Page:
Maybe, the statement should be "everything healthy in moderation...." For example, I just assumed that vegetarians and vegans were super skinny and that's not always true. Even non meat eaters can over indulge in foods, even food they allow themselves to eat. At first, I just went vegetarian, and in doing that, I naturally ate less because I was filling up on more satiating, more vitamin enriched, and more fiber rich foods. All good things. Now, I am working even more on portion control (from Web MD), since most of us Americans, whether meat eaters or not, tend to over eat. "Super size it" has become the standard, not the norm. It is a better value after all, right? Maybe for the pocketbook only, but not for health. I believe, for me at least, that I can totally still over eat foods that are good for me.That is what I am trying to avoid. Besides, I have always heard that eating less for a lengthy period of time would shrink your stomach, thus, you wouldn't want as much as you once did. I'm not sure if that's true or not, but even if it's not, it sounds good to me. Less calories in and more sweat out. That's the key.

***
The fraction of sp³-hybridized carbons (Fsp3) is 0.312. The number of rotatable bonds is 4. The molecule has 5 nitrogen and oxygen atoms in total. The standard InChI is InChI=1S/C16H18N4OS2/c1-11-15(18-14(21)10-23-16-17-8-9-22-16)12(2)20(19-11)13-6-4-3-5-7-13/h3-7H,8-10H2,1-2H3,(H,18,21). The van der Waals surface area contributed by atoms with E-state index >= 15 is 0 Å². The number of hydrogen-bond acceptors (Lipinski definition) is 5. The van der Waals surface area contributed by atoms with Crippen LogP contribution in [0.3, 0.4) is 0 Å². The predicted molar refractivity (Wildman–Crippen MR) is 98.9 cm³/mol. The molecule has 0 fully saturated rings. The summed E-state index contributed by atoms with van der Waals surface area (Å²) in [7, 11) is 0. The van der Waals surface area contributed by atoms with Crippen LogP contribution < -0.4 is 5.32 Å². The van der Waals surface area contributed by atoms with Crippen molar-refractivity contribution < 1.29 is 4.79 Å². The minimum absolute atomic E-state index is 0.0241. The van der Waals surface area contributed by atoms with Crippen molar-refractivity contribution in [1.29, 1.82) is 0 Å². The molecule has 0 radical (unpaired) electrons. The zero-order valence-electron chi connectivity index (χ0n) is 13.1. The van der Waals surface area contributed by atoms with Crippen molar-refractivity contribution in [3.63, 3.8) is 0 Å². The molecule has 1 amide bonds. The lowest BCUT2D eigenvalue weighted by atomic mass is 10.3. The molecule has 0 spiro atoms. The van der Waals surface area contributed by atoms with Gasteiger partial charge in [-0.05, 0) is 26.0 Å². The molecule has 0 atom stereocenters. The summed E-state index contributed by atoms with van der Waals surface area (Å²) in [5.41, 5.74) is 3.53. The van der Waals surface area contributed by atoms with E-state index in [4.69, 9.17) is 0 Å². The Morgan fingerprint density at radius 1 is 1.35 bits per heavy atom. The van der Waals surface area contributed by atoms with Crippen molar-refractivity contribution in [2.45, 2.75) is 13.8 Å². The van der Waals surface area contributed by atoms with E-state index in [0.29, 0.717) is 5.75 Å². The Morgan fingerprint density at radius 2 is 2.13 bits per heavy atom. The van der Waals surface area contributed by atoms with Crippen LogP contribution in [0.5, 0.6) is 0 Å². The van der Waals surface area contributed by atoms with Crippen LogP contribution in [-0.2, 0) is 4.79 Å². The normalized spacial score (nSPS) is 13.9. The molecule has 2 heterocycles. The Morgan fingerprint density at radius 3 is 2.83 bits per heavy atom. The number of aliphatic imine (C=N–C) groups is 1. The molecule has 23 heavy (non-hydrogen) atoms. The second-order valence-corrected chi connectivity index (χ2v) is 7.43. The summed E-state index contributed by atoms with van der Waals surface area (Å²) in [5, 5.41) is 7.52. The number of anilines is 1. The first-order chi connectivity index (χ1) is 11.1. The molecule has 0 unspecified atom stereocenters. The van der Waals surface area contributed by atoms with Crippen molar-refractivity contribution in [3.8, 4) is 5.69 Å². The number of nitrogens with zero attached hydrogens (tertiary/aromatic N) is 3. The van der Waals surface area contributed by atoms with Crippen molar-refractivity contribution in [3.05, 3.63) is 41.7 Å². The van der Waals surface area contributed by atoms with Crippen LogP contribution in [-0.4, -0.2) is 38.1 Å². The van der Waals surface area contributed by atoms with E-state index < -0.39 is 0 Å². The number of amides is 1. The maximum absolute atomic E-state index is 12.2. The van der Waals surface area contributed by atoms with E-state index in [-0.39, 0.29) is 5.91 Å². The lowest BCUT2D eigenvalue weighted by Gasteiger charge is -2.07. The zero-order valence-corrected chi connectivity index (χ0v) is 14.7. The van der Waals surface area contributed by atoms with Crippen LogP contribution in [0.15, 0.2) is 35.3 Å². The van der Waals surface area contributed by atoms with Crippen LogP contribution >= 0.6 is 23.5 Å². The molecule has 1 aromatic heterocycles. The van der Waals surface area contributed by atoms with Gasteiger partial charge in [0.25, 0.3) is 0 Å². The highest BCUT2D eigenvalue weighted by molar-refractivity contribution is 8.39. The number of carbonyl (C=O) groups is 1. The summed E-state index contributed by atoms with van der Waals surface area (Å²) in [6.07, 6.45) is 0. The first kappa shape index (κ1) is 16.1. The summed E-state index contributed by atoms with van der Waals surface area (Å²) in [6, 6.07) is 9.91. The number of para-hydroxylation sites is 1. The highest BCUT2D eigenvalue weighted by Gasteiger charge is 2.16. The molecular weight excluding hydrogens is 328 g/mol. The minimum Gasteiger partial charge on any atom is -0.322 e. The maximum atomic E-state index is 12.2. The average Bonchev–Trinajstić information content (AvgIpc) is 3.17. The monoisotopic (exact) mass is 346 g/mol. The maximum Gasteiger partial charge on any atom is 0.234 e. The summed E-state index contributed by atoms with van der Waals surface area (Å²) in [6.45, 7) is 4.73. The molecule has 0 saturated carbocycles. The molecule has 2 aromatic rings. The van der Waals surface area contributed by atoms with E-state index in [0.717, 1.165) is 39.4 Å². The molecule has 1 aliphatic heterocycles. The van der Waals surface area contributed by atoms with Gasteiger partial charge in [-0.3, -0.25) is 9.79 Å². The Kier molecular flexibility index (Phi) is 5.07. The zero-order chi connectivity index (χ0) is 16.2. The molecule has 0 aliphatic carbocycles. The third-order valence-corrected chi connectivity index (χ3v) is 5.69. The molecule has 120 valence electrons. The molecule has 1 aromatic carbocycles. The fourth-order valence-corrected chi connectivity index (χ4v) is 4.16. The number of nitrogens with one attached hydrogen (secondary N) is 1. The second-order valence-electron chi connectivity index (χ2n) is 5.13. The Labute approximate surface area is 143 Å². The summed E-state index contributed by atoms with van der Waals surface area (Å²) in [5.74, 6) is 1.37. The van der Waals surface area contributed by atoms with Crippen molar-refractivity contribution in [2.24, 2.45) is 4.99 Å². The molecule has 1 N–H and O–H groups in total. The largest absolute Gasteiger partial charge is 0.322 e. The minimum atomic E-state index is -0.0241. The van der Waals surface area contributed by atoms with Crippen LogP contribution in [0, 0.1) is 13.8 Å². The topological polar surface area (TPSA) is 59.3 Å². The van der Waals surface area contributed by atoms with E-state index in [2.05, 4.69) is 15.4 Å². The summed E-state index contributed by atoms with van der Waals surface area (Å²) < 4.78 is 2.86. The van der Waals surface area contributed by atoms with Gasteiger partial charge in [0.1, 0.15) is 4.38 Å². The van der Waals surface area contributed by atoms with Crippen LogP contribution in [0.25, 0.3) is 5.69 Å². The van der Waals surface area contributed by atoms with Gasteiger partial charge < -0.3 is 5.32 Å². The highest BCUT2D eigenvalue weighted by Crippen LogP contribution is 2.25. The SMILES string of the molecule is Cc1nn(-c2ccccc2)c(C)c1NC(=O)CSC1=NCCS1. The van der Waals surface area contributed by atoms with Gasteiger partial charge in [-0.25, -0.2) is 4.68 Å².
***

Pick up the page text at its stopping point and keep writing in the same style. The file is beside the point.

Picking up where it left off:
One interesting thing I have found in eating healthier and not just vegetarian is that I find myself really questioning my own food choices. This can be good and bad. And, I am not a food prude, but when I order a Subway veggie sub, I almost always get baked chips with it. Of course, I am better off without them, but they are baked and keep me from reaching for another worse chip choice. And I want chips with a sub sandwich. Conditioning? Probably, but I want it. I am always searching for healthier alternatives for those foods that I can live without, but don't want to. I mean if I'm going to eat chips, baked chips are better than other choices I could make. An even better choice is probably to have a healthy soup or piece of fruit with my sandwich, I know. But sometimes, I need chips. period.
What we have to do, is forgive ourselves when we maybe don't make the healthiest of food choices. We are human, after all, and none of us is perfect 100% of the time. "Everything healthy in moderation." That I can live with.